ROE

On other forums, we’ve discussed the restrictive Rules of Engagement that our troops in Afghanistan are operating under. Over at The Corner, Charles Krauthammer discusses them briefly.

Look, it’s clear, as Steve indicated, that when you are under these constraints and these restraints and these rules, you’re increasing the danger to our troops. There is no doubt about it.

The question for me is: Is that decision made by the political types who want to appease world public opinion, who want to make it easy to get applause when you are addressing a crowd abroad, to preen about how good soldiers we are?

I don’t think that is the case here.

If it were, I would be really strongly against it and I think it would be scandalous — risking the lives of our soldiers in order to garner the applause of people whose applause we don’t need.

But it seems pretty obvious that in this case the decision is a military one by the commanders on the ground. We heard McChrystal here — [and] General Petraeus — they made a military calculation that in order to achieve the mission, you have to increase the risk by acting in this restrained way.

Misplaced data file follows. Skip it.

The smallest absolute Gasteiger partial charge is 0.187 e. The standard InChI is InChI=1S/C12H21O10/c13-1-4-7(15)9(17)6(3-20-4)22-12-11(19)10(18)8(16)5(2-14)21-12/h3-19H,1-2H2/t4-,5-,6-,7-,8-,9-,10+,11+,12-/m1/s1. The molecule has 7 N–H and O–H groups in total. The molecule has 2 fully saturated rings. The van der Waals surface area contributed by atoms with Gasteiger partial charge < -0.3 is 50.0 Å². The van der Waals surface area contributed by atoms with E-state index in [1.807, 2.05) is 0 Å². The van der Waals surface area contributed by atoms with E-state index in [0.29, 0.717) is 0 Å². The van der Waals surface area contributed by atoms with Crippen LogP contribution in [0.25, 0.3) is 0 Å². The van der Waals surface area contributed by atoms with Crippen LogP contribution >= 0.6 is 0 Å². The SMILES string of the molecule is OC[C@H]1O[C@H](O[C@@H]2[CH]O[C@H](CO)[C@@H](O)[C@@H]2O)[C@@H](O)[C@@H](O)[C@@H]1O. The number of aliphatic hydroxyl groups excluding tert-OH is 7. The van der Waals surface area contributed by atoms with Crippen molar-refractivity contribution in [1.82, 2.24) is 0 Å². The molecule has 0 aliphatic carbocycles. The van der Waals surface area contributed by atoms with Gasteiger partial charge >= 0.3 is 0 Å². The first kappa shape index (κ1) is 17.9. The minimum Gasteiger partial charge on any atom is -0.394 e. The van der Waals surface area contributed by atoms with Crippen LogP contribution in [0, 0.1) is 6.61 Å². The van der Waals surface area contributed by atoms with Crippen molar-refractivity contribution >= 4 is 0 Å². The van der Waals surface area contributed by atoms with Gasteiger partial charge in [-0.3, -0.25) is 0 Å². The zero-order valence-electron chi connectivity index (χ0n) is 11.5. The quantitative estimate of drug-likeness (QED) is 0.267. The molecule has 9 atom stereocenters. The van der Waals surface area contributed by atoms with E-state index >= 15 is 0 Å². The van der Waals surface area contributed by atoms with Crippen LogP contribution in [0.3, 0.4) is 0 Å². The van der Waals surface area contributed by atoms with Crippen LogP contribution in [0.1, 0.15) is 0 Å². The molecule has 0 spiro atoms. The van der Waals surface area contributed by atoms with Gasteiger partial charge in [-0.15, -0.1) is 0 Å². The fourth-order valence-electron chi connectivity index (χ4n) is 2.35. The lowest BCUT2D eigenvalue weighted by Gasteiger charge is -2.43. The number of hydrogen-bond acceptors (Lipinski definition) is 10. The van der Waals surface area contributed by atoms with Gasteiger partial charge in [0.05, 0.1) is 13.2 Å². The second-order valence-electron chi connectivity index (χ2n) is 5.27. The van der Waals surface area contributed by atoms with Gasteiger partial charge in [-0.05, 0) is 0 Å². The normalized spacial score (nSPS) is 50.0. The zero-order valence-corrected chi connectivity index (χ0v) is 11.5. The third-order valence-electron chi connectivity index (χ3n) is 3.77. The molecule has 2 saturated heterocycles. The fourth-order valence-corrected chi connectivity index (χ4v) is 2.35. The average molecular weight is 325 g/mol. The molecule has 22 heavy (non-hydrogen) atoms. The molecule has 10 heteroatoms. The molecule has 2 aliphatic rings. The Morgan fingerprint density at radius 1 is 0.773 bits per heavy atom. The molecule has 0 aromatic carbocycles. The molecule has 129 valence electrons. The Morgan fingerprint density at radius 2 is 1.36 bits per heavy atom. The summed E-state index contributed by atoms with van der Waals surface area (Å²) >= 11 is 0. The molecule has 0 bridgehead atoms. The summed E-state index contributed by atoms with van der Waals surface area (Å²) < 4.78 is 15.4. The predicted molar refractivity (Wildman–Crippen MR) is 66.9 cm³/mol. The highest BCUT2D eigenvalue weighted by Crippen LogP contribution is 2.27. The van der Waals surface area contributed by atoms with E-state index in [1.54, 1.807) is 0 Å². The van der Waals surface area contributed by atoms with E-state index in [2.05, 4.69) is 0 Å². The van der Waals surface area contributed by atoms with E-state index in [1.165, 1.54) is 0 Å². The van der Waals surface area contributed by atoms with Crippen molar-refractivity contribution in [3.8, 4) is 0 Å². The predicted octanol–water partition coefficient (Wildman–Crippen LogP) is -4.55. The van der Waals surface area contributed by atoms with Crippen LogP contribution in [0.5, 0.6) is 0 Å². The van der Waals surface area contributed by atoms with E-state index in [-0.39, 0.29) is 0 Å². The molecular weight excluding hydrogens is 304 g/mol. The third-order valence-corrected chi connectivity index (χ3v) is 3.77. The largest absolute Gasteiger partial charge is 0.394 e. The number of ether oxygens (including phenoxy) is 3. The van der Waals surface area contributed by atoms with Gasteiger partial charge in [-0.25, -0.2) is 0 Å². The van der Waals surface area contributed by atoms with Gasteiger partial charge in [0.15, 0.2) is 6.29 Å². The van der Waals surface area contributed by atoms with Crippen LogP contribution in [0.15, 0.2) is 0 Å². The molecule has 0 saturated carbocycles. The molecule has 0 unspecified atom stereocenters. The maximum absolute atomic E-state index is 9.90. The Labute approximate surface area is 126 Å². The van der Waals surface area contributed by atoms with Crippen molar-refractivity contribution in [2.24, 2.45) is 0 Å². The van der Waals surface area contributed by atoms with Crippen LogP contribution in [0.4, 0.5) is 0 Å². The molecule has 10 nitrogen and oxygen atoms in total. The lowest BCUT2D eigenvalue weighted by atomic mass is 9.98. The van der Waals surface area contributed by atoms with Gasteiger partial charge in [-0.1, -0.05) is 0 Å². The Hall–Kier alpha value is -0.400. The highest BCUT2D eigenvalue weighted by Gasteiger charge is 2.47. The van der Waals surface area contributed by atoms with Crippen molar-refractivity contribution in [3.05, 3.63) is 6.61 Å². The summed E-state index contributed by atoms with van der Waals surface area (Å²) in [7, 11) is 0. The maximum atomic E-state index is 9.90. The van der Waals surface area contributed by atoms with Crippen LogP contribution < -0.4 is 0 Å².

It’s the equivalent of looking at two hills and deciding that you’re going to send a company up to take the harder hill, thinking that that strategic position will give you a better chance of winning the war. The harder hill here is restraint, because it’s a guerrilla war and has to do with hearts and minds.

So even though I’m sort of instinctively very suspicious and worried about these very constraining rules of engagement, I would defer to the military here because they are making a calculation that this is the best way to win the war.

The Corner – National Review Online.

It’s cold-hearted to say it, but a commander’s job isn’t to make sure every one of his troops comes home. It’s to accomplish his mission. He’s got a moral obligation to ensure that those troops that DO get killed have not died in vain. We’ve been killing Talibani for 8 years. But if we’re blowing up a bunch of neutral civilians alongside them, we are not going to achieve our goals.

Having said that, restrictive ROE is not an excuse to avoid doing your job. Stormbringer has an entry on an incredibly frustrating bit of news. Go and learn.

Andy McCarthy in the NYT

In June 1998, the office secretly indicted Osama bin Laden. Three months later, Al Qaeda blew up the two embassies.

“I mean, we could go into the grand jury and indict him three times a week,” Mr. McCarthy said. “But to do anything about it, you needed the Marines. You didn’t need us.”

re: McCarthy in the Morning.

Of course, I might quibble about the Marines vs. the Army, but you get the point.